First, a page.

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Boning Up on Bone Loss

Osteoporosis is often known as “the silent thief” because low bone mass and deterioration of bone tissue occurs without symptoms unless a fracture is detected. Statistics show that at least one in three women and one in five men will suffer from an osteoporotic fracture during their lifetime. In fact, osteoporosis fractures are more common than heart attack, stroke and breast cancer combined. The reduced quality of life caused by disfigurement, lowered self-esteem, reduction or loss of mobility and decreased independence on others can be devastating.

Osteoporosis can strike both men and women, at any age which is why it is so important to build strong bones during childhood and adolescence.

Supplementation can help build up bone nutrients that can not only prevent bone loss, but also maintain healthy cartilage and ward off osteoarthritis, the most common joint disorder, which is due to aging and wear and tear on a joint. Along with a good comprehensive bone building formula that should include highly absorbable calcium and magnesium, Vitamin D, Zinc, Boron and other trace minerals.

Research also shows that Vitamin K2 is a critical additional component for optimal bone integrity and cardiovascular health is vitamin K2. A lack of calcium in the bones usually means there is an excess of calcium in the arteries, and vice versa. The resulting lack of calcium in bone leads to osteoporosis, while the deposition of calcium in the arterial wall leads to coronary heart disease and other manifestations of cardiovascular, renal, and neurodegenerative disease.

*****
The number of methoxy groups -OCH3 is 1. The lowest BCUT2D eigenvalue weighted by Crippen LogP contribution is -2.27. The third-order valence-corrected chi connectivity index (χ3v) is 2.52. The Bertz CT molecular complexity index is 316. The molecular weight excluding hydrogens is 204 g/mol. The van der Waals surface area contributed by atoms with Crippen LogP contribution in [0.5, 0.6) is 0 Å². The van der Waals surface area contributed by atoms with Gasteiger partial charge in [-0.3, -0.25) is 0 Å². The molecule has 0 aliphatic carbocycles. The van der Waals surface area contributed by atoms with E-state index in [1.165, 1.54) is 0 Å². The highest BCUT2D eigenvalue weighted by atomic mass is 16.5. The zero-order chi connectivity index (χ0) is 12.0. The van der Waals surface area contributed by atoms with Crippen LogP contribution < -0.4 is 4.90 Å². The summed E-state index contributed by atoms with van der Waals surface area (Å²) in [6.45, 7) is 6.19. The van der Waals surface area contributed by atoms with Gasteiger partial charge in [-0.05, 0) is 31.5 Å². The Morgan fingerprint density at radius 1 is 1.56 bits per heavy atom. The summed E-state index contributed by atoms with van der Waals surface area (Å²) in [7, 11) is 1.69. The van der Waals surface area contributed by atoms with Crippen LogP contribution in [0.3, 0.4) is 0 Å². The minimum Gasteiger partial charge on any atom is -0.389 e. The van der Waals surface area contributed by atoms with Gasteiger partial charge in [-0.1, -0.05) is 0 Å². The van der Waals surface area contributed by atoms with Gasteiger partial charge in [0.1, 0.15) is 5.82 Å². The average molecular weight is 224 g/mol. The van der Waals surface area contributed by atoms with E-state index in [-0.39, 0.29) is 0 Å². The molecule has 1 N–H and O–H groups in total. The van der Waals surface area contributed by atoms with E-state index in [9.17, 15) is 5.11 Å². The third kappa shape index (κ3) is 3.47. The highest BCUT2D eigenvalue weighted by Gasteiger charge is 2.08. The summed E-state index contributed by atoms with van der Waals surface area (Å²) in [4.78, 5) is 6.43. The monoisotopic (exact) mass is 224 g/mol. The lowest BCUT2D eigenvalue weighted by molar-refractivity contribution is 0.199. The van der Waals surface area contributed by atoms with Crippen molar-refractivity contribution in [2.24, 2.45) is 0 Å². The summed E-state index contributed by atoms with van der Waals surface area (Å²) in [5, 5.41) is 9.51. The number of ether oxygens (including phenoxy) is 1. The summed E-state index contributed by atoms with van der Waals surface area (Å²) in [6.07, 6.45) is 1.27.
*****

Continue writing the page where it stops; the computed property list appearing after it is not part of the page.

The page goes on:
Eating an anti-inflammatory diet, regular exercise including weight bearing routines and plenty of walking are also very important to work into your daily life.

Salt, soda and caffeine in your daily diet could be damaging your bones. The salt content of the typical American diet is twice as high as the body requires and is one of the reasons why calcium requirements are so high.

Potassium-rich foods, such as bananas, tomatoes, and orange juice may help decrease the loss of calcium.

Conventional soft drinks and other carbonated drinks contain phosphoric acid, which can increase calcium excretion in your urine.

Caffeine leaches as much as 6 milligrams of calcium for every 100 milligrams of coffee ingested.  The good news is that limiting caffeine intake to 300 milligrams a day while getting enough calcium may offset any losses caffeine causes.

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